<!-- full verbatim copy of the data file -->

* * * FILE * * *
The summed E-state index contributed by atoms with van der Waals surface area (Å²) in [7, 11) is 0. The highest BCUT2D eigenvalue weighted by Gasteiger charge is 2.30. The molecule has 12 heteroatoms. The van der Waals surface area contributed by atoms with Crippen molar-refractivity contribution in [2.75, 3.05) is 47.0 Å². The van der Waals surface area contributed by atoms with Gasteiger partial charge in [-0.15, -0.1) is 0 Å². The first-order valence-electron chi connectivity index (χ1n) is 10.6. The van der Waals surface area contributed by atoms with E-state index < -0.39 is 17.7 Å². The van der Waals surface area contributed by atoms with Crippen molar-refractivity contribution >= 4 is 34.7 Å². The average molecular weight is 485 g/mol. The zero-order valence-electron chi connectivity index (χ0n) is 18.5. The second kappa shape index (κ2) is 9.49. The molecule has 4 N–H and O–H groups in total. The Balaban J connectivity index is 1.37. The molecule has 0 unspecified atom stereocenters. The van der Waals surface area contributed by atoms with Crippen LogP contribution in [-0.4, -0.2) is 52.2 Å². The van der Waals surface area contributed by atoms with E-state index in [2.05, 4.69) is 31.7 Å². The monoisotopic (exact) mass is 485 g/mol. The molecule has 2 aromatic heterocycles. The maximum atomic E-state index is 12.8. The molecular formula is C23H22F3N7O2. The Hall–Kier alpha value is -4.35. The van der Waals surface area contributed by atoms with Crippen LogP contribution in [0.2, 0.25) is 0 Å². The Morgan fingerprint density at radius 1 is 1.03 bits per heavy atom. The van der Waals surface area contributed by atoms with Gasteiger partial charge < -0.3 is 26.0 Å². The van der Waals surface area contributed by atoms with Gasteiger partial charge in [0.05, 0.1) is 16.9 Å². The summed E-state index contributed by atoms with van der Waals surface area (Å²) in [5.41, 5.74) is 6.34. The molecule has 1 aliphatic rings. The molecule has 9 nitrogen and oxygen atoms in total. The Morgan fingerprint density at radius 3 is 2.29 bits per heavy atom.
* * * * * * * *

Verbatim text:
The summed E-state index contributed by atoms with van der Waals surface area (Å²) in [7, 11) is 0. The highest BCUT2D eigenvalue weighted by Gasteiger charge is 2.30. The molecule has 12 heteroatoms. The van der Waals surface area contributed by atoms with Crippen molar-refractivity contribution in [2.75, 3.05) is 47.0 Å². The van der Waals surface area contributed by atoms with Gasteiger partial charge in [-0.15, -0.1) is 0 Å². The first-order valence-electron chi connectivity index (χ1n) is 10.6. The van der Waals surface area contributed by atoms with E-state index < -0.39 is 17.7 Å². The van der Waals surface area contributed by atoms with Crippen molar-refractivity contribution >= 4 is 34.7 Å². The average molecular weight is 485 g/mol. The zero-order valence-electron chi connectivity index (χ0n) is 18.5. The second kappa shape index (κ2) is 9.49. The molecule has 4 N–H and O–H groups in total. The Balaban J connectivity index is 1.37. The molecule has 0 unspecified atom stereocenters. The van der Waals surface area contributed by atoms with Crippen LogP contribution in [-0.4, -0.2) is 52.2 Å². The van der Waals surface area contributed by atoms with E-state index in [2.05, 4.69) is 31.7 Å². The monoisotopic (exact) mass is 485 g/mol. The molecule has 2 aromatic heterocycles. The maximum atomic E-state index is 12.8. The molecular formula is C23H22F3N7O2. The Hall–Kier alpha value is -4.35. The van der Waals surface area contributed by atoms with Crippen LogP contribution in [0.2, 0.25) is 0 Å². The Morgan fingerprint density at radius 1 is 1.03 bits per heavy atom. The van der Waals surface area contributed by atoms with Gasteiger partial charge < -0.3 is 26.0 Å². The van der Waals surface area contributed by atoms with Gasteiger partial charge in [0.05, 0.1) is 16.9 Å². The summed E-state index contributed by atoms with van der Waals surface area (Å²) in [5.41, 5.74) is 6.34. The molecule has 1 aliphatic rings. The molecule has 9 nitrogen and oxygen atoms in total. The Morgan fingerprint density at radius 3 is 2.29 bits per heavy atom.